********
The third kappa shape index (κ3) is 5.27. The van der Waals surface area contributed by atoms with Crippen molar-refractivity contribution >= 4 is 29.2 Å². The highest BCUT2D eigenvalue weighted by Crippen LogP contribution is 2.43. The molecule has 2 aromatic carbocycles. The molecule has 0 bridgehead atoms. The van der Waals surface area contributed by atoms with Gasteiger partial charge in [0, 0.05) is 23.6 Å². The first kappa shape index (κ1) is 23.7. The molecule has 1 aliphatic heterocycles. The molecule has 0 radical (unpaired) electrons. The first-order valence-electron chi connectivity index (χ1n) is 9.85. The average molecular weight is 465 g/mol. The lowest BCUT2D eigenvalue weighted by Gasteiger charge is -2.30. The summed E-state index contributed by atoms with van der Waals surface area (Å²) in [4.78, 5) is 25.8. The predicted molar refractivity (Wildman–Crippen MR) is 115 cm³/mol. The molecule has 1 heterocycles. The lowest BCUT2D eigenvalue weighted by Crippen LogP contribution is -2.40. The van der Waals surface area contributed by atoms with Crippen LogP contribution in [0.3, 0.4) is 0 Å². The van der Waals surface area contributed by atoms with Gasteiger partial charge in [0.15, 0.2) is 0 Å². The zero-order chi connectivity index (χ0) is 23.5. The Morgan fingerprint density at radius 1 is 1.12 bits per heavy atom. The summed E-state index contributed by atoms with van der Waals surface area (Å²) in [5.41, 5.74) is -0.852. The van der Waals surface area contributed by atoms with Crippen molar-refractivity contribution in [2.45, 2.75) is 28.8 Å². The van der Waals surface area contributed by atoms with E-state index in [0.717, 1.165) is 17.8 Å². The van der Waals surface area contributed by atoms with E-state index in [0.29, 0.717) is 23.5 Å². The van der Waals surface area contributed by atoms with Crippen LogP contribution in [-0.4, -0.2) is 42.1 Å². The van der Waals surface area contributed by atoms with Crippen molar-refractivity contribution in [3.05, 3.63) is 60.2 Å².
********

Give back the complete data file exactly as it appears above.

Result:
The third kappa shape index (κ3) is 5.27. The van der Waals surface area contributed by atoms with Crippen molar-refractivity contribution >= 4 is 29.2 Å². The highest BCUT2D eigenvalue weighted by Crippen LogP contribution is 2.43. The molecule has 2 aromatic carbocycles. The molecule has 0 bridgehead atoms. The van der Waals surface area contributed by atoms with Gasteiger partial charge in [0, 0.05) is 23.6 Å². The first kappa shape index (κ1) is 23.7. The molecule has 1 aliphatic heterocycles. The molecule has 0 radical (unpaired) electrons. The first-order valence-electron chi connectivity index (χ1n) is 9.85. The average molecular weight is 465 g/mol. The lowest BCUT2D eigenvalue weighted by Gasteiger charge is -2.30. The summed E-state index contributed by atoms with van der Waals surface area (Å²) in [4.78, 5) is 25.8. The predicted molar refractivity (Wildman–Crippen MR) is 115 cm³/mol. The molecule has 1 heterocycles. The lowest BCUT2D eigenvalue weighted by Crippen LogP contribution is -2.40. The van der Waals surface area contributed by atoms with Crippen LogP contribution in [0.3, 0.4) is 0 Å². The van der Waals surface area contributed by atoms with Gasteiger partial charge in [0.15, 0.2) is 0 Å². The zero-order chi connectivity index (χ0) is 23.5. The Morgan fingerprint density at radius 1 is 1.12 bits per heavy atom. The summed E-state index contributed by atoms with van der Waals surface area (Å²) in [5.41, 5.74) is -0.852. The van der Waals surface area contributed by atoms with Crippen molar-refractivity contribution in [2.45, 2.75) is 28.8 Å². The van der Waals surface area contributed by atoms with E-state index in [0.717, 1.165) is 17.8 Å². The van der Waals surface area contributed by atoms with E-state index in [0.29, 0.717) is 23.5 Å². The van der Waals surface area contributed by atoms with Crippen LogP contribution in [-0.4, -0.2) is 42.1 Å². The van der Waals surface area contributed by atoms with Crippen molar-refractivity contribution in [3.05, 3.63) is 60.2 Å².